Identification of the endogenous signals initiating inflammation and tissue damage in the injured spinal cord
Funded in: 2011, 2012, 2013
Back to overview
Although necrosis is the principal mechanism of cell death at sites of SCI, studies have demonstrated the existence of delayed apoptotic cell loss in a process now referred to as secondary degeneration. While preventing much of the rapid death of neural cells undergoing necrosis is unrealistic, strategies aimed at preventing secondary degeneration clearly represent a potentially effective therapeutic means for SCI victims. Evidence that has accumulated over the years suggests that blood-derived immune cells that are attracted at sites of SCI may act as mediators of secondary degeneration.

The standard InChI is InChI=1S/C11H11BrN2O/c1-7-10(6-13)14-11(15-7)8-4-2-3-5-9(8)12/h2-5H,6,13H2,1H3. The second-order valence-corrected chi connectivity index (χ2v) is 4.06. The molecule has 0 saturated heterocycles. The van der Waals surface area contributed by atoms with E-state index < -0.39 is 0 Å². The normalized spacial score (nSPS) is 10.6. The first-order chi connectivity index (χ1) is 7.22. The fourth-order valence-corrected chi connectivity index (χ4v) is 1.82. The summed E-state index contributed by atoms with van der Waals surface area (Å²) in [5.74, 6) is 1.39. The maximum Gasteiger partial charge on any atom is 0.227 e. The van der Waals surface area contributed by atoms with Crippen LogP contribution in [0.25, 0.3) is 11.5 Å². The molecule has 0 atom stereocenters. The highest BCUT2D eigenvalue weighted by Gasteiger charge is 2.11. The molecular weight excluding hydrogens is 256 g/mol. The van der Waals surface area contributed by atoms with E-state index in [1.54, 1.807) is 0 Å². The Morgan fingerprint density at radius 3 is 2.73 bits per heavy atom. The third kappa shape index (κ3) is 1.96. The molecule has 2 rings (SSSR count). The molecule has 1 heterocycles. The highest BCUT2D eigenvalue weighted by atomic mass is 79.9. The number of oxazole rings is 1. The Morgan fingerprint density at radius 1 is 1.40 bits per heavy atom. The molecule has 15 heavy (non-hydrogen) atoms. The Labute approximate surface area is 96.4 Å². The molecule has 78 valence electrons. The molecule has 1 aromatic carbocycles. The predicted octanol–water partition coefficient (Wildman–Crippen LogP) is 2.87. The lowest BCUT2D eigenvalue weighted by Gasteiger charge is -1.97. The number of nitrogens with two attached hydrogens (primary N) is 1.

Interleucines (IL) modulate the synthesis and release of chemokines that trigger the recruitment of aggressive immune cells, at sites of injury, thereby contributing to secondary damage.
Previous data show that chemokine expression and the infiltration of these aggressive immune cells at sites of SCI are severely impaired in mice deficient for IL receptors, resulting in a better functional recovery after SCI.
Aims of the project are:
- to further define the endogenous signals involved in the initiation of inflammation after SCI
- to put in place imaging protocols that will allow to study, in real time in vivo, the contribution of blood-derived immune cells to neuronal and myelin damage and test the efficacy of anti-IL-1 therapies longitudinally